On the Minister of State's comment that the preamble, in terms of the structure, does not seem necessary, that is a technical matter in my opinion. In regard to the position on imposing an obligation on public bodies to develop the three-yearly action plans, I, and colleagues who have spoken, could very well argue the contrary. That is something we can address on Committee Stage. The proposal for the establishment of a new public body by the Citizens Information Board can be discussed. On section 18, which provides for offering annual accounts of the new body for sale, that is not something that I expect is critical. In regard to section 19 which provides for borrowing by the public body, this can be reconsidered. Section 29 which provides for 12 months' imprisonment for either offering interpretation services or teaching ISL - I emphasise the next four words - "on a commercial basis" is critically important. We must have registration and standards. Unregistered people charging for services for which they are not registered or even, more importantly, not qualified in must be discouraged by some level of penalty. As to whether what is in the Bill, as constructed, is necessarily the way to go, that is open to us to discuss.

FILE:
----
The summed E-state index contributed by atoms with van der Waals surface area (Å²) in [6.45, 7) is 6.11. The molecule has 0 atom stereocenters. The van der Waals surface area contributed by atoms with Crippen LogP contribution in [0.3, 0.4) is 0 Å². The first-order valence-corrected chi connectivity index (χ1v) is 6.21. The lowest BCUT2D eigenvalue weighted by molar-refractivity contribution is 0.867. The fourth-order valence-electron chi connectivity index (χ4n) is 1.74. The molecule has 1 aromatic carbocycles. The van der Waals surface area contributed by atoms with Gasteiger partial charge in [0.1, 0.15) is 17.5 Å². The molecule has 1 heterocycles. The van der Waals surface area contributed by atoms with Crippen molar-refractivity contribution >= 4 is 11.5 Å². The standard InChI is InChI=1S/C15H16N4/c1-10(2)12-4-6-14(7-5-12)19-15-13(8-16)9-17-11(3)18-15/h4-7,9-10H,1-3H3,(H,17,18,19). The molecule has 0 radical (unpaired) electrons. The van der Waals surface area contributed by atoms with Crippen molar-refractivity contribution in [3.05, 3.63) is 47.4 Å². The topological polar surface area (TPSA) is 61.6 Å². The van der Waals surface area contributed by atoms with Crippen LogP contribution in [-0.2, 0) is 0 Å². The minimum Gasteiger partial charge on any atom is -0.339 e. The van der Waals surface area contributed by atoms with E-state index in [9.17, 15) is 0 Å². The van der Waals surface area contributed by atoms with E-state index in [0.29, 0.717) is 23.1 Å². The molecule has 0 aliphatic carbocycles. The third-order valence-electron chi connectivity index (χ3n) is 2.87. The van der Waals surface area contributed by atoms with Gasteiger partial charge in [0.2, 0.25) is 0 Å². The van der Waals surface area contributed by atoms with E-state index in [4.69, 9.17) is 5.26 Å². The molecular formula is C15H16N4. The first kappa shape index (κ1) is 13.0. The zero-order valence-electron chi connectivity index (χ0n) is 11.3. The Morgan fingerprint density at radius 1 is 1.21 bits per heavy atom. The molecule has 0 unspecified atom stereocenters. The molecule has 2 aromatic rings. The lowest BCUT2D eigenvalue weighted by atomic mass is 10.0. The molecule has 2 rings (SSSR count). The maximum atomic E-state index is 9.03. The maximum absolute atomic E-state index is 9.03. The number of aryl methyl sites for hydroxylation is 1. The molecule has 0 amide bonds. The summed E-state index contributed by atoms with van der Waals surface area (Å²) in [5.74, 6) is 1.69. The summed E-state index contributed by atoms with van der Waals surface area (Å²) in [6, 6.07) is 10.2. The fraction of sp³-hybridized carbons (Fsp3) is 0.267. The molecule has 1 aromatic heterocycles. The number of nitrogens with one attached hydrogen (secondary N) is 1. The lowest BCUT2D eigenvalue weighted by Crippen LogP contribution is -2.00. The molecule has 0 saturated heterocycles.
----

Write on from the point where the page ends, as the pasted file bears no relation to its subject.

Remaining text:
On Part 4, let us discuss it in regard to the Broadcasting Authority of Ireland. These points are not impediments or obstacles to the successful passage of this legislation.
We can do business.
I again pay tribute to Senator Mark Daly and those who have worked on the drafting of this legislation. I have no doubt many in the Visitors Gallery have worked closely with others in the preparation and drafting of the proposals before us.
We are 12 years on from the recognition of Irish Sign Language in the Six Counties and I take comfort from the fact that I believe the Minister of State would be of exactly the same view as myself on this issue. It is to our shame that 12 years on we have yet to officially recognise one of our two indigenous languages on this island, while north of the Border this has been done. With all of the requirements entailed in the Good Friday Agreement, this failure to reach a point of equality of recognition of the needs and rights of sections of our society is an indictment of our political system and of successive Governments.